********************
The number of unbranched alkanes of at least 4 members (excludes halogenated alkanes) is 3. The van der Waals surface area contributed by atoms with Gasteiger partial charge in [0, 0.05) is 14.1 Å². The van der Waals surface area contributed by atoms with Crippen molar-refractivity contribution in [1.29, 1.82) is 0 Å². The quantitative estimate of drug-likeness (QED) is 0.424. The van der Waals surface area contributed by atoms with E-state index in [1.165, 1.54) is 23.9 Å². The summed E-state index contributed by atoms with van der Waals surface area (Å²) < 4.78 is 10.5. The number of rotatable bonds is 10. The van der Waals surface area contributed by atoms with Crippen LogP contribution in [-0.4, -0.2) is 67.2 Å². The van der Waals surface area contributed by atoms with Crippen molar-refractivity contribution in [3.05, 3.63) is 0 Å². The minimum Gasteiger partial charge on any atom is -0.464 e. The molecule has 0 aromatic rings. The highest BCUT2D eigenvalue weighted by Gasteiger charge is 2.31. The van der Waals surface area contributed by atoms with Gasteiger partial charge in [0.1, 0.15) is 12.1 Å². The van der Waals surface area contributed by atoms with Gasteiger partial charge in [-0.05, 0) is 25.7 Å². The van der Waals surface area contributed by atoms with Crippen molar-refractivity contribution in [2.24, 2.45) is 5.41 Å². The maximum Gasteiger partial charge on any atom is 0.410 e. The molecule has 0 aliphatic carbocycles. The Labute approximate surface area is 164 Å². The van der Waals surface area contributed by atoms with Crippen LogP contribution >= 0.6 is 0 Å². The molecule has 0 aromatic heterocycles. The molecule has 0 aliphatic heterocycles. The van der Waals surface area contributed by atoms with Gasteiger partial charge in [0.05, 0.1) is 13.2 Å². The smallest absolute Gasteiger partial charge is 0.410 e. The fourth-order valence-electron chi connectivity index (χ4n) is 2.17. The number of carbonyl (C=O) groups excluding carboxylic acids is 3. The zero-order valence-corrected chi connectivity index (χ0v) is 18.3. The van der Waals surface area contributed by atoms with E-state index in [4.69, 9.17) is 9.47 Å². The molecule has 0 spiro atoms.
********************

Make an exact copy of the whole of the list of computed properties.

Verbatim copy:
The number of unbranched alkanes of at least 4 members (excludes halogenated alkanes) is 3. The van der Waals surface area contributed by atoms with Gasteiger partial charge in [0, 0.05) is 14.1 Å². The van der Waals surface area contributed by atoms with Crippen molar-refractivity contribution in [1.29, 1.82) is 0 Å². The quantitative estimate of drug-likeness (QED) is 0.424. The van der Waals surface area contributed by atoms with E-state index in [1.165, 1.54) is 23.9 Å². The summed E-state index contributed by atoms with van der Waals surface area (Å²) < 4.78 is 10.5. The number of rotatable bonds is 10. The van der Waals surface area contributed by atoms with Crippen LogP contribution in [-0.4, -0.2) is 67.2 Å². The van der Waals surface area contributed by atoms with Crippen molar-refractivity contribution in [3.05, 3.63) is 0 Å². The minimum Gasteiger partial charge on any atom is -0.464 e. The molecule has 0 aromatic rings. The highest BCUT2D eigenvalue weighted by Gasteiger charge is 2.31. The van der Waals surface area contributed by atoms with Gasteiger partial charge in [0.1, 0.15) is 12.1 Å². The van der Waals surface area contributed by atoms with Gasteiger partial charge in [-0.05, 0) is 25.7 Å². The van der Waals surface area contributed by atoms with Crippen molar-refractivity contribution in [2.24, 2.45) is 5.41 Å². The maximum Gasteiger partial charge on any atom is 0.410 e. The molecule has 0 aliphatic carbocycles. The Labute approximate surface area is 164 Å². The van der Waals surface area contributed by atoms with Crippen LogP contribution >= 0.6 is 0 Å². The molecule has 0 aromatic heterocycles. The molecule has 0 aliphatic heterocycles. The van der Waals surface area contributed by atoms with Gasteiger partial charge in [0.05, 0.1) is 13.2 Å². The smallest absolute Gasteiger partial charge is 0.410 e. The fourth-order valence-electron chi connectivity index (χ4n) is 2.17. The number of carbonyl (C=O) groups excluding carboxylic acids is 3. The zero-order valence-corrected chi connectivity index (χ0v) is 18.3. The van der Waals surface area contributed by atoms with E-state index in [4.69, 9.17) is 9.47 Å². The molecule has 0 spiro atoms.